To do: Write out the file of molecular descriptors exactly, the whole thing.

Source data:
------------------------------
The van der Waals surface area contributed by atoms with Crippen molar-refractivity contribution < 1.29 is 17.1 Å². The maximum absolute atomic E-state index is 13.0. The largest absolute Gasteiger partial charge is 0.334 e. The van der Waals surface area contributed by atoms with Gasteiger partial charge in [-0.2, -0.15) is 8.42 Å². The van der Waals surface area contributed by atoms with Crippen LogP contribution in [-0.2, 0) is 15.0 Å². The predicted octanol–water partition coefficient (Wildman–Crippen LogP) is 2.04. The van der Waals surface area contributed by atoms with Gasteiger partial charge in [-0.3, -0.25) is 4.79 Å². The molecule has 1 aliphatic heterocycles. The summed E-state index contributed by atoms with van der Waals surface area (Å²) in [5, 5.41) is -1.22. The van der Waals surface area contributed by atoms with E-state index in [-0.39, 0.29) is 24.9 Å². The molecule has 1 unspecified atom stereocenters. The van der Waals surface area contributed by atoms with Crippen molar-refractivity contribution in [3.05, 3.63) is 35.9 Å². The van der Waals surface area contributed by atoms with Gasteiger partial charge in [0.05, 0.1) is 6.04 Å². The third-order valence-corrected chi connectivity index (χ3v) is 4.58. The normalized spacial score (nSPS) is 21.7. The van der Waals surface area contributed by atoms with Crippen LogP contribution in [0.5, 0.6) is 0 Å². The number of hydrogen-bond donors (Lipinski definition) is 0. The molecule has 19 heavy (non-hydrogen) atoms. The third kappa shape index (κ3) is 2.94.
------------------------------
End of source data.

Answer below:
The van der Waals surface area contributed by atoms with Crippen molar-refractivity contribution < 1.29 is 17.1 Å². The maximum absolute atomic E-state index is 13.0. The largest absolute Gasteiger partial charge is 0.334 e. The van der Waals surface area contributed by atoms with Gasteiger partial charge in [-0.2, -0.15) is 8.42 Å². The van der Waals surface area contributed by atoms with Crippen LogP contribution in [-0.2, 0) is 15.0 Å². The predicted octanol–water partition coefficient (Wildman–Crippen LogP) is 2.04. The van der Waals surface area contributed by atoms with Gasteiger partial charge in [-0.3, -0.25) is 4.79 Å². The molecule has 1 aliphatic heterocycles. The summed E-state index contributed by atoms with van der Waals surface area (Å²) in [5, 5.41) is -1.22. The van der Waals surface area contributed by atoms with E-state index in [-0.39, 0.29) is 24.9 Å². The molecule has 1 unspecified atom stereocenters. The van der Waals surface area contributed by atoms with Crippen molar-refractivity contribution in [3.05, 3.63) is 35.9 Å². The van der Waals surface area contributed by atoms with Gasteiger partial charge in [0.05, 0.1) is 6.04 Å². The third-order valence-corrected chi connectivity index (χ3v) is 4.58. The normalized spacial score (nSPS) is 21.7. The van der Waals surface area contributed by atoms with Crippen LogP contribution in [0.5, 0.6) is 0 Å². The number of hydrogen-bond donors (Lipinski definition) is 0. The molecule has 19 heavy (non-hydrogen) atoms. The third kappa shape index (κ3) is 2.94.